Trenton – The Senate Environment and Energy Committee today advanced legislation sponsored by Senator Patrick Diegnan, Jr. that would revise current law prohibiting cruel tethering and confinement of dogs and establish procedures for seizure, care and forfeiture of animals involved in cases of animal cruelty.
The bill, S-4058, would revise current law to prohibit tethering a dog on an unoccupied or vacant property unless the dog is accompanied or within view of their owner. It would also prohibit tethering a dog in any way that is harmful to their health or exposes them to accumulated waste, debris, precipitation or flooding.
The bill would also establish procedures for animal seizures, including specifying that notice has to be sent to the former owner as well as the address from which the animal has been taken no later than seven days after seizure.
“When pets are subjected to animal cruelty and are lawfully seized from the abusive environment—whether it be dog fighting, hoarding, or an abusive owner—they are still property of that person until a court rules otherwise,” said Senator Diegnan (D-Middlesex). “The goal of this bill is to better protect vulnerable animals from neglectful and abusive owners, making it difficult to regain ownership once the animal has been taken into custody at a shelter or animal care agency. There is no reason any individual that has lost custody of their pet should have access to re-offend.”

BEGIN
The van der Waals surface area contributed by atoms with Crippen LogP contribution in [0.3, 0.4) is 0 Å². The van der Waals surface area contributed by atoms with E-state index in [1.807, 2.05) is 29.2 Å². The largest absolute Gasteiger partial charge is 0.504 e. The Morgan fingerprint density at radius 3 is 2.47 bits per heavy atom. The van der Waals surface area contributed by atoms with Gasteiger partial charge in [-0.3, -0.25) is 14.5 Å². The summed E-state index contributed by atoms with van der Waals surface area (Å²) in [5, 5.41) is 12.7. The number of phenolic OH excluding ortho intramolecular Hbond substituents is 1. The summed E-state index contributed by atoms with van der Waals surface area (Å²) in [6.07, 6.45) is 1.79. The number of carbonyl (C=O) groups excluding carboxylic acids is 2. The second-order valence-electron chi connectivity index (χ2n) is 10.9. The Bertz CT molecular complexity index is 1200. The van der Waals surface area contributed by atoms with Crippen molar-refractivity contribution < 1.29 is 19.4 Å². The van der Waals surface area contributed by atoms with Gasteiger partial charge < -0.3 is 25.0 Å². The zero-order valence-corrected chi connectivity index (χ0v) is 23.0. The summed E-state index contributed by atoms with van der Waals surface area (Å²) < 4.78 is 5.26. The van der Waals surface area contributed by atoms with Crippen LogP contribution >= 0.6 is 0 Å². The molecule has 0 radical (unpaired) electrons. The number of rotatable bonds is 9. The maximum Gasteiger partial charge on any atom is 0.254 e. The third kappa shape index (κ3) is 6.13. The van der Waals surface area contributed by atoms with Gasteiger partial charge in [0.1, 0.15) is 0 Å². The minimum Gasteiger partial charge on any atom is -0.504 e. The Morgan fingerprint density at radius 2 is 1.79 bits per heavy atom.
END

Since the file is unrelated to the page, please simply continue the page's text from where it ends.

This bill would help address cost of care issues, requiring anyone who has had their animals lawfully seized to pay for the animal’s care, in order to prevent costs from being passed to local and State agencies.
The American Society for the Prevention of Cruelty to Animals (ASPCA) notes that both Connecticut and New York already have cost of care laws.
The bill was released from committee by a vote of 5-0.